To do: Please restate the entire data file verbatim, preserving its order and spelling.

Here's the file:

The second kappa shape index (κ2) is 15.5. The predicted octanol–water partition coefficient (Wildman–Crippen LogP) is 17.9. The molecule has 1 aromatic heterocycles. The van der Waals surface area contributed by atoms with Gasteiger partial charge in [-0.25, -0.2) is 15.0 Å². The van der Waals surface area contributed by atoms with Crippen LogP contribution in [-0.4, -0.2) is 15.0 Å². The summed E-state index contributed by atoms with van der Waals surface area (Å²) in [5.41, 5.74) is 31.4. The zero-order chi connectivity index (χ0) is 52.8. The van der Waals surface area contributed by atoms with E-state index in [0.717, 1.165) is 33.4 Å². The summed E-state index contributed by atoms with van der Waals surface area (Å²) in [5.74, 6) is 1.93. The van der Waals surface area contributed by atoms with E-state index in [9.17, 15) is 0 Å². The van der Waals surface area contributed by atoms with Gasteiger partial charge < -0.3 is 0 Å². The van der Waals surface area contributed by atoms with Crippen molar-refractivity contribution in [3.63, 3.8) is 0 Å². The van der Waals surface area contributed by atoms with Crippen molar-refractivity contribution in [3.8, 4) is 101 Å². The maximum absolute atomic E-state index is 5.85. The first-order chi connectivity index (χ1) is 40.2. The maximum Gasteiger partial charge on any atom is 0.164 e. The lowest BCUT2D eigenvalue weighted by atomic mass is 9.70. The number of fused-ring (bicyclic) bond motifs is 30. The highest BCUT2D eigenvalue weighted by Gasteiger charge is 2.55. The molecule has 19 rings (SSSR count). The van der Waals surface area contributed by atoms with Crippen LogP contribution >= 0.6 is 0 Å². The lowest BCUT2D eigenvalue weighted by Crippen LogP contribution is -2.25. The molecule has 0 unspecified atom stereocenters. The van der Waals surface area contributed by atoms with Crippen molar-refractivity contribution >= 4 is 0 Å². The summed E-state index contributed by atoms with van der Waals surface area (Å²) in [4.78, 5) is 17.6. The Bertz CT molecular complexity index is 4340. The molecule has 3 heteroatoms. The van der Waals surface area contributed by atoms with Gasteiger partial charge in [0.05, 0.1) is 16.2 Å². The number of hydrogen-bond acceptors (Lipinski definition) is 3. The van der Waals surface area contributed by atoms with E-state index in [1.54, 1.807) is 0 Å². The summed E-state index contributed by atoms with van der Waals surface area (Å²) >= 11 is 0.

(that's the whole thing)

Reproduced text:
The second kappa shape index (κ2) is 15.5. The predicted octanol–water partition coefficient (Wildman–Crippen LogP) is 17.9. The molecule has 1 aromatic heterocycles. The van der Waals surface area contributed by atoms with Gasteiger partial charge in [-0.25, -0.2) is 15.0 Å². The van der Waals surface area contributed by atoms with Crippen LogP contribution in [-0.4, -0.2) is 15.0 Å². The summed E-state index contributed by atoms with van der Waals surface area (Å²) in [5.41, 5.74) is 31.4. The zero-order chi connectivity index (χ0) is 52.8. The van der Waals surface area contributed by atoms with E-state index in [0.717, 1.165) is 33.4 Å². The summed E-state index contributed by atoms with van der Waals surface area (Å²) in [5.74, 6) is 1.93. The van der Waals surface area contributed by atoms with E-state index in [9.17, 15) is 0 Å². The van der Waals surface area contributed by atoms with Gasteiger partial charge < -0.3 is 0 Å². The van der Waals surface area contributed by atoms with Crippen molar-refractivity contribution in [3.63, 3.8) is 0 Å². The van der Waals surface area contributed by atoms with Crippen molar-refractivity contribution in [3.8, 4) is 101 Å². The maximum absolute atomic E-state index is 5.85. The first-order chi connectivity index (χ1) is 40.2. The maximum Gasteiger partial charge on any atom is 0.164 e. The lowest BCUT2D eigenvalue weighted by atomic mass is 9.70. The number of fused-ring (bicyclic) bond motifs is 30. The highest BCUT2D eigenvalue weighted by Gasteiger charge is 2.55. The molecule has 19 rings (SSSR count). The van der Waals surface area contributed by atoms with Crippen LogP contribution >= 0.6 is 0 Å². The lowest BCUT2D eigenvalue weighted by Crippen LogP contribution is -2.25. The molecule has 0 unspecified atom stereocenters. The van der Waals surface area contributed by atoms with Crippen molar-refractivity contribution >= 4 is 0 Å². The summed E-state index contributed by atoms with van der Waals surface area (Å²) in [4.78, 5) is 17.6. The Bertz CT molecular complexity index is 4340. The molecule has 3 heteroatoms. The van der Waals surface area contributed by atoms with Gasteiger partial charge in [0.05, 0.1) is 16.2 Å². The number of hydrogen-bond acceptors (Lipinski definition) is 3. The van der Waals surface area contributed by atoms with E-state index in [1.54, 1.807) is 0 Å². The summed E-state index contributed by atoms with van der Waals surface area (Å²) >= 11 is 0.